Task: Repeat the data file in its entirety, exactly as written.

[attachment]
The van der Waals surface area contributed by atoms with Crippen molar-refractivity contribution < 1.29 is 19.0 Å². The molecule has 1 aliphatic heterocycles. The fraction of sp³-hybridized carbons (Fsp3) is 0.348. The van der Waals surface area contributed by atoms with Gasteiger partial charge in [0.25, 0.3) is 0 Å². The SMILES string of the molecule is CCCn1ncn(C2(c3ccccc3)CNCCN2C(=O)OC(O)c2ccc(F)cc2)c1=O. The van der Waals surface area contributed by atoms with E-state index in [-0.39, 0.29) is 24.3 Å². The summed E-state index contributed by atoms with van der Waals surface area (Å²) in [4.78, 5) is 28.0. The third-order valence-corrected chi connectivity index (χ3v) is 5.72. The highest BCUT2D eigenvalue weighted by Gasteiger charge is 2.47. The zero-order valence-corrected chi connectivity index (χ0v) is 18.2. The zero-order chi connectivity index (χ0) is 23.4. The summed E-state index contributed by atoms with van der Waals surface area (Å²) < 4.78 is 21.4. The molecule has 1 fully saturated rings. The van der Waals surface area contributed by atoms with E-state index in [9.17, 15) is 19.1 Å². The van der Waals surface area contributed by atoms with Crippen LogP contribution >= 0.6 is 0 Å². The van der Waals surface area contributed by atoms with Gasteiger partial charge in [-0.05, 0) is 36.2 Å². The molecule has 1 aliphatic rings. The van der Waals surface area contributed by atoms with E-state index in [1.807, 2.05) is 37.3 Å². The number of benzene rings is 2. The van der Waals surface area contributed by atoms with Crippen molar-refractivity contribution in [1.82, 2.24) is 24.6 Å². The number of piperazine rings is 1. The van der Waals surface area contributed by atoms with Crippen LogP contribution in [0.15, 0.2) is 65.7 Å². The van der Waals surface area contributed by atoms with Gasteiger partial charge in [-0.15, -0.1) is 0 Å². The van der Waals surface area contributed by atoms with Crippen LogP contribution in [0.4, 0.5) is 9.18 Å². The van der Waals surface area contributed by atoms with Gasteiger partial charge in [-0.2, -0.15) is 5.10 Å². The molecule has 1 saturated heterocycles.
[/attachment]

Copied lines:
The van der Waals surface area contributed by atoms with Crippen molar-refractivity contribution < 1.29 is 19.0 Å². The molecule has 1 aliphatic heterocycles. The fraction of sp³-hybridized carbons (Fsp3) is 0.348. The van der Waals surface area contributed by atoms with Gasteiger partial charge in [0.25, 0.3) is 0 Å². The SMILES string of the molecule is CCCn1ncn(C2(c3ccccc3)CNCCN2C(=O)OC(O)c2ccc(F)cc2)c1=O. The van der Waals surface area contributed by atoms with E-state index in [-0.39, 0.29) is 24.3 Å². The summed E-state index contributed by atoms with van der Waals surface area (Å²) in [4.78, 5) is 28.0. The third-order valence-corrected chi connectivity index (χ3v) is 5.72. The highest BCUT2D eigenvalue weighted by Gasteiger charge is 2.47. The zero-order valence-corrected chi connectivity index (χ0v) is 18.2. The zero-order chi connectivity index (χ0) is 23.4. The summed E-state index contributed by atoms with van der Waals surface area (Å²) < 4.78 is 21.4. The molecule has 1 fully saturated rings. The van der Waals surface area contributed by atoms with E-state index in [9.17, 15) is 19.1 Å². The van der Waals surface area contributed by atoms with Crippen LogP contribution >= 0.6 is 0 Å². The van der Waals surface area contributed by atoms with Gasteiger partial charge in [-0.05, 0) is 36.2 Å². The molecule has 1 aliphatic rings. The van der Waals surface area contributed by atoms with E-state index in [1.807, 2.05) is 37.3 Å². The number of benzene rings is 2. The van der Waals surface area contributed by atoms with Crippen molar-refractivity contribution in [1.82, 2.24) is 24.6 Å². The number of piperazine rings is 1. The van der Waals surface area contributed by atoms with Crippen LogP contribution in [0.15, 0.2) is 65.7 Å². The van der Waals surface area contributed by atoms with Gasteiger partial charge in [-0.15, -0.1) is 0 Å². The van der Waals surface area contributed by atoms with Crippen LogP contribution in [0.4, 0.5) is 9.18 Å². The van der Waals surface area contributed by atoms with Gasteiger partial charge in [-0.2, -0.15) is 5.10 Å². The molecule has 1 saturated heterocycles.